Initially, attempts were made to lower the ship’s lifeboats, but the first one was smashed on the rocks. The second one drifted out into the Irish Sea; this lifeboat was eventually found in 1856. Tayleur was so close to shore that the crew released the two bow anchors to keep the vessel on shore, they were able to collapse a mast onto the shore, and some people aboard were able to jump onto land by clambering along the mast. Some who reached shore had carried ropes from the ship, allowing others to pull themselves to safety on the ropes. Captain Noble waited on board Tayleur until the last minute, then jumped in the sea and swam towards shore, being assisted onto the rocks by a passenger. The ship slipped off the rocks into deeper water and sank to the bottom with only the masts showing.

A survivor alerted the nearest house of the Dockerelll family and the coastguards were called. The next day when the seas had calmed, the coast guards launched the coastguard galley. When they reached the wreck, they found the last survivor, William Vivers, who had climbed to the tops of the rigging and spent 14 hours there. He was rescued by the coastguards who then recovered bodies. On 2 March 1854, George Finlay, the chief boatman, received an RNLI silver medal.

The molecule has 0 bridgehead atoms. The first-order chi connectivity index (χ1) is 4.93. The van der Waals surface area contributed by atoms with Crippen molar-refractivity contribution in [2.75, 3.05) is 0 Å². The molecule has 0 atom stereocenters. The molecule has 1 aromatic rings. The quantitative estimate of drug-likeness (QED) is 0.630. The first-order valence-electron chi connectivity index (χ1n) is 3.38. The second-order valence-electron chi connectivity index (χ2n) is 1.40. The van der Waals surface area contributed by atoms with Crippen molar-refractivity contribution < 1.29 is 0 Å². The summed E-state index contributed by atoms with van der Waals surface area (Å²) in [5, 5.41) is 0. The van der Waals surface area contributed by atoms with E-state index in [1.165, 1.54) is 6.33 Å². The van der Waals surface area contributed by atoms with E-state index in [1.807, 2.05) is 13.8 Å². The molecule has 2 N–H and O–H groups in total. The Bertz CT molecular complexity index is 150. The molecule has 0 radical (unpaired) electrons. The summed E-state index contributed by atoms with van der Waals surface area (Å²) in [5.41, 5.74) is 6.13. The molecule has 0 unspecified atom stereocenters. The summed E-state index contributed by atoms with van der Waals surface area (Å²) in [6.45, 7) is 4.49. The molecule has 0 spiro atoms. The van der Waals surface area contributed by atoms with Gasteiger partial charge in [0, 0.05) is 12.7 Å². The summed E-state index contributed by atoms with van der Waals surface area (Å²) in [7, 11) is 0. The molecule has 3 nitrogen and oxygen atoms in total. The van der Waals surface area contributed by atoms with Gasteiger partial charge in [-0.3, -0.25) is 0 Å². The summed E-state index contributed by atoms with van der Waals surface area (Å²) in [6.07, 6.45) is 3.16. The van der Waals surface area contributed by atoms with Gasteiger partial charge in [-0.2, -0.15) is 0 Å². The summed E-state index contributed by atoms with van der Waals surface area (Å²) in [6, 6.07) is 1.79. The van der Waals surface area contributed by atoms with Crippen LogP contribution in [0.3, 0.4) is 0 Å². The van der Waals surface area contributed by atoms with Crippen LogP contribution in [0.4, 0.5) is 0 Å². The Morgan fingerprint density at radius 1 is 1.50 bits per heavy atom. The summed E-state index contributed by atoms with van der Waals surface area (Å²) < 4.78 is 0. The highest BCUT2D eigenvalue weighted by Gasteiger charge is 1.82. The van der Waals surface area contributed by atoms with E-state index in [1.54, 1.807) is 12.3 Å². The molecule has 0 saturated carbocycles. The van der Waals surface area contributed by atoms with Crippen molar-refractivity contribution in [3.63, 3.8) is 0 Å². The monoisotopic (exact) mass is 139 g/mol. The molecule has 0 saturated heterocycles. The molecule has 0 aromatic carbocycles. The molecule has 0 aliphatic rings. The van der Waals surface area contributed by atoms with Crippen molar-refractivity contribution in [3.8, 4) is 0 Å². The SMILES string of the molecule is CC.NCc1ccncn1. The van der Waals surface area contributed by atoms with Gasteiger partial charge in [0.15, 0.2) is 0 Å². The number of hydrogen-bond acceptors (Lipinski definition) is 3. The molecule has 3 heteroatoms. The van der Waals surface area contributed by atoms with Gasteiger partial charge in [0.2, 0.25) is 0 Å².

Four investigations followed the disaster:

  • A three-day inquest under coroner Mr Davis, held at the Grand Hotel Malahide
  • A Board of Trade inquiry into the loss of life in a shipwreck held by Mr Walker at Liverpool
    an Admiralty investigation chaired by Mr Grantham of the compass committee who was inspector of iron ships
  • The Liverpool Marine Board investigated Captain Noble’s fitness and restored his Master’s Certificate which had been lost.
  • The causes of the wreck were complex and included:
    · Three compasses reading differently due to the placing of an iron river steamer on the deck after the compasses had been swung (adjusted).
    · The ship was new and untried and unlike a warship had not undergone sea trials
    · Absence of a mast head compass placed at a distance from the iron hull read through a prism.
    · Northerly current in the Irish sea similar to that which drove the Great Britain north and ashore at Dundrum Bay.
    · Slotting effect of the wind in the sails driving the ship sideways.
    · Large turning circle making the ship un-maneuverable.